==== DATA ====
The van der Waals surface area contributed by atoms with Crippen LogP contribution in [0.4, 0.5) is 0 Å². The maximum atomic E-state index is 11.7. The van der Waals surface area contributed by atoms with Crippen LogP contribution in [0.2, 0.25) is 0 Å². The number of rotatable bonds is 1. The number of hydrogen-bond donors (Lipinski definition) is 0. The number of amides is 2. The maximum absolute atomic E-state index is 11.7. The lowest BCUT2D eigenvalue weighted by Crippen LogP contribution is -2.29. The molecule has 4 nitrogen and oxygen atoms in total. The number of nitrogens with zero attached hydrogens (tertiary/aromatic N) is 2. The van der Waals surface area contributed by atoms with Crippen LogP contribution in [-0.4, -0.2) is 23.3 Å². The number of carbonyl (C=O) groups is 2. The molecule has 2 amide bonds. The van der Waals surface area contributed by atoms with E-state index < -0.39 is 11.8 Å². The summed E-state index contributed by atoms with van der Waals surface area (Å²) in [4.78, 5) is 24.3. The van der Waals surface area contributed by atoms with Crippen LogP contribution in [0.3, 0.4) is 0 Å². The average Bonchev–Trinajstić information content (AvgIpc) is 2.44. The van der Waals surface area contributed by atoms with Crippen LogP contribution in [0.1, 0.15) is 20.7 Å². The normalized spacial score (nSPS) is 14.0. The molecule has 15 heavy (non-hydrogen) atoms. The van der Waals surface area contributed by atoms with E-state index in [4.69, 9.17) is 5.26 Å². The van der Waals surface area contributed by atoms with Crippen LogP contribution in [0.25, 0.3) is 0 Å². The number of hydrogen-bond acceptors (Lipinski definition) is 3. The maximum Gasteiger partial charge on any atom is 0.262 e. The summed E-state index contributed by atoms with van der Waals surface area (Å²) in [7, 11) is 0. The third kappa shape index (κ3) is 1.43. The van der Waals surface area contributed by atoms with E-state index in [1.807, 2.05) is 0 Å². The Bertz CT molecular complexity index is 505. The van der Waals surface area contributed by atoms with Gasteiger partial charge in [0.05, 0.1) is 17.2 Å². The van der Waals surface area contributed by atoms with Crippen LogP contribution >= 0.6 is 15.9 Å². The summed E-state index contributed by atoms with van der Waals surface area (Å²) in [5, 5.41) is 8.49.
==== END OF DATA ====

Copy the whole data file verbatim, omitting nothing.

The van der Waals surface area contributed by atoms with Crippen LogP contribution in [0.4, 0.5) is 0 Å². The maximum atomic E-state index is 11.7. The van der Waals surface area contributed by atoms with Crippen LogP contribution in [0.2, 0.25) is 0 Å². The number of rotatable bonds is 1. The number of hydrogen-bond donors (Lipinski definition) is 0. The number of amides is 2. The maximum absolute atomic E-state index is 11.7. The lowest BCUT2D eigenvalue weighted by Crippen LogP contribution is -2.29. The molecule has 4 nitrogen and oxygen atoms in total. The number of nitrogens with zero attached hydrogens (tertiary/aromatic N) is 2. The van der Waals surface area contributed by atoms with Crippen LogP contribution in [-0.4, -0.2) is 23.3 Å². The number of carbonyl (C=O) groups is 2. The molecule has 2 amide bonds. The van der Waals surface area contributed by atoms with E-state index < -0.39 is 11.8 Å². The summed E-state index contributed by atoms with van der Waals surface area (Å²) in [4.78, 5) is 24.3. The van der Waals surface area contributed by atoms with Crippen LogP contribution in [0.3, 0.4) is 0 Å². The average Bonchev–Trinajstić information content (AvgIpc) is 2.44. The van der Waals surface area contributed by atoms with Crippen LogP contribution in [0.1, 0.15) is 20.7 Å². The normalized spacial score (nSPS) is 14.0. The molecule has 15 heavy (non-hydrogen) atoms. The van der Waals surface area contributed by atoms with E-state index in [4.69, 9.17) is 5.26 Å². The van der Waals surface area contributed by atoms with Crippen LogP contribution in [0.25, 0.3) is 0 Å². The number of hydrogen-bond acceptors (Lipinski definition) is 3. The maximum Gasteiger partial charge on any atom is 0.262 e. The summed E-state index contributed by atoms with van der Waals surface area (Å²) in [7, 11) is 0. The third kappa shape index (κ3) is 1.43. The van der Waals surface area contributed by atoms with E-state index in [1.807, 2.05) is 0 Å². The Bertz CT molecular complexity index is 505. The van der Waals surface area contributed by atoms with Gasteiger partial charge in [0.05, 0.1) is 17.2 Å². The van der Waals surface area contributed by atoms with Crippen LogP contribution >= 0.6 is 15.9 Å². The summed E-state index contributed by atoms with van der Waals surface area (Å²) in [5, 5.41) is 8.49.